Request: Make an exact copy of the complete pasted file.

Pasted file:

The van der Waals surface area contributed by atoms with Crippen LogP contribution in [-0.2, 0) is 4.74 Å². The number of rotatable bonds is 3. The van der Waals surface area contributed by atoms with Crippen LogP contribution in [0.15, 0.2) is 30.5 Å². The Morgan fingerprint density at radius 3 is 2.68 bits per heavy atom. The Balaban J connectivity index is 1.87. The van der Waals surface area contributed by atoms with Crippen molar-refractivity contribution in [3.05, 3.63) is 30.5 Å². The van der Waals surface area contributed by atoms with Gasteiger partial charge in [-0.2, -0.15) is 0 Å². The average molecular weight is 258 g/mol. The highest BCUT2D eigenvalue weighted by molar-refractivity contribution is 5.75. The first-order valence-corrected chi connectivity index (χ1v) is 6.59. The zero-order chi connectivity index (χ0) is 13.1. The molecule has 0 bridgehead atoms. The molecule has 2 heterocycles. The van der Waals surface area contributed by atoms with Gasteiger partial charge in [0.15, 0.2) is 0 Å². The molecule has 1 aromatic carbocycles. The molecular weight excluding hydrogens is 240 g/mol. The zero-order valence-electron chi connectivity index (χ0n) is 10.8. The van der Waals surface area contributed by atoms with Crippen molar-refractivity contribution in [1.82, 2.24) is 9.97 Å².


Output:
The van der Waals surface area contributed by atoms with Crippen LogP contribution in [-0.2, 0) is 4.74 Å². The number of rotatable bonds is 3. The van der Waals surface area contributed by atoms with Crippen LogP contribution in [0.15, 0.2) is 30.5 Å². The Morgan fingerprint density at radius 3 is 2.68 bits per heavy atom. The Balaban J connectivity index is 1.87. The van der Waals surface area contributed by atoms with Crippen molar-refractivity contribution in [3.05, 3.63) is 30.5 Å². The van der Waals surface area contributed by atoms with Gasteiger partial charge in [-0.2, -0.15) is 0 Å². The average molecular weight is 258 g/mol. The highest BCUT2D eigenvalue weighted by molar-refractivity contribution is 5.75. The first-order valence-corrected chi connectivity index (χ1v) is 6.59. The zero-order chi connectivity index (χ0) is 13.1. The molecule has 0 bridgehead atoms. The molecule has 2 heterocycles. The van der Waals surface area contributed by atoms with Gasteiger partial charge in [0.15, 0.2) is 0 Å². The molecule has 1 aromatic carbocycles. The molecular weight excluding hydrogens is 240 g/mol. The zero-order valence-electron chi connectivity index (χ0n) is 10.8. The van der Waals surface area contributed by atoms with Crippen molar-refractivity contribution in [1.82, 2.24) is 9.97 Å².